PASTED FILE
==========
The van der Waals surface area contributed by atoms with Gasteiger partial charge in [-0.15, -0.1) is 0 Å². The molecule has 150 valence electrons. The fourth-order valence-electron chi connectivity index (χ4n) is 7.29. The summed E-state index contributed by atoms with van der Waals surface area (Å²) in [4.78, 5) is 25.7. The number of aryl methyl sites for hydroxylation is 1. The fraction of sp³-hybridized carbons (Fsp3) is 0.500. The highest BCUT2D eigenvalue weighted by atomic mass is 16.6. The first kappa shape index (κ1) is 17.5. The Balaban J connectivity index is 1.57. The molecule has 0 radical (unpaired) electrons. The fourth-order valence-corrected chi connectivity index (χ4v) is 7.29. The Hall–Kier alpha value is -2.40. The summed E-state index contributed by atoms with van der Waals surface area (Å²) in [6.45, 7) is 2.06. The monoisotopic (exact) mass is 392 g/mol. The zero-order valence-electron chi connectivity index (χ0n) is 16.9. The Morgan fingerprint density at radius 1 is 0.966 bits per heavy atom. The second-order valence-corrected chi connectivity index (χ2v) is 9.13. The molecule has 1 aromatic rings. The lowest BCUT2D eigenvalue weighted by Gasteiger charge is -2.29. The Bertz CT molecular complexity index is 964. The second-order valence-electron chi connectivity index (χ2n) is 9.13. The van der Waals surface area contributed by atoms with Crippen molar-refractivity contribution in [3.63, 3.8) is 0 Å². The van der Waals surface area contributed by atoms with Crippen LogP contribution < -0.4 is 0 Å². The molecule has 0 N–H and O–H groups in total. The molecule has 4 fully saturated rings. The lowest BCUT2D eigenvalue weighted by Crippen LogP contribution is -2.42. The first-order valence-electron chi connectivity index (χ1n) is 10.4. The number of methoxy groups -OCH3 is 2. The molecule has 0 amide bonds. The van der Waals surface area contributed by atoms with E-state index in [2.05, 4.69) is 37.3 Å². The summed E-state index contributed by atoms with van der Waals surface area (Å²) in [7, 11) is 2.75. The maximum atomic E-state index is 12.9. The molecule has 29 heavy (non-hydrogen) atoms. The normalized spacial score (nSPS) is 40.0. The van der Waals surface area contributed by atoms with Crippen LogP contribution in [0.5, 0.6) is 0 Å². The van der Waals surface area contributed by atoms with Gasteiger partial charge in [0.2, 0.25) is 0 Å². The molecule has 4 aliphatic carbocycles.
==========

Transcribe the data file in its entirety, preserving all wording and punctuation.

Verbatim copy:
The van der Waals surface area contributed by atoms with Gasteiger partial charge in [-0.15, -0.1) is 0 Å². The molecule has 150 valence electrons. The fourth-order valence-electron chi connectivity index (χ4n) is 7.29. The summed E-state index contributed by atoms with van der Waals surface area (Å²) in [4.78, 5) is 25.7. The number of aryl methyl sites for hydroxylation is 1. The fraction of sp³-hybridized carbons (Fsp3) is 0.500. The highest BCUT2D eigenvalue weighted by atomic mass is 16.6. The first kappa shape index (κ1) is 17.5. The Balaban J connectivity index is 1.57. The molecule has 0 radical (unpaired) electrons. The fourth-order valence-corrected chi connectivity index (χ4v) is 7.29. The Hall–Kier alpha value is -2.40. The summed E-state index contributed by atoms with van der Waals surface area (Å²) in [6.45, 7) is 2.06. The monoisotopic (exact) mass is 392 g/mol. The zero-order valence-electron chi connectivity index (χ0n) is 16.9. The Morgan fingerprint density at radius 1 is 0.966 bits per heavy atom. The second-order valence-corrected chi connectivity index (χ2v) is 9.13. The molecule has 1 aromatic rings. The lowest BCUT2D eigenvalue weighted by Gasteiger charge is -2.29. The Bertz CT molecular complexity index is 964. The second-order valence-electron chi connectivity index (χ2n) is 9.13. The van der Waals surface area contributed by atoms with Crippen molar-refractivity contribution in [3.63, 3.8) is 0 Å². The van der Waals surface area contributed by atoms with Crippen LogP contribution < -0.4 is 0 Å². The molecule has 0 N–H and O–H groups in total. The molecule has 4 fully saturated rings. The lowest BCUT2D eigenvalue weighted by Crippen LogP contribution is -2.42. The first-order valence-electron chi connectivity index (χ1n) is 10.4. The number of methoxy groups -OCH3 is 2. The molecule has 0 amide bonds. The van der Waals surface area contributed by atoms with E-state index in [2.05, 4.69) is 37.3 Å². The summed E-state index contributed by atoms with van der Waals surface area (Å²) in [7, 11) is 2.75. The maximum atomic E-state index is 12.9. The molecule has 29 heavy (non-hydrogen) atoms. The normalized spacial score (nSPS) is 40.0. The van der Waals surface area contributed by atoms with Crippen LogP contribution in [0.5, 0.6) is 0 Å². The van der Waals surface area contributed by atoms with Gasteiger partial charge in [0.2, 0.25) is 0 Å². The molecule has 4 aliphatic carbocycles.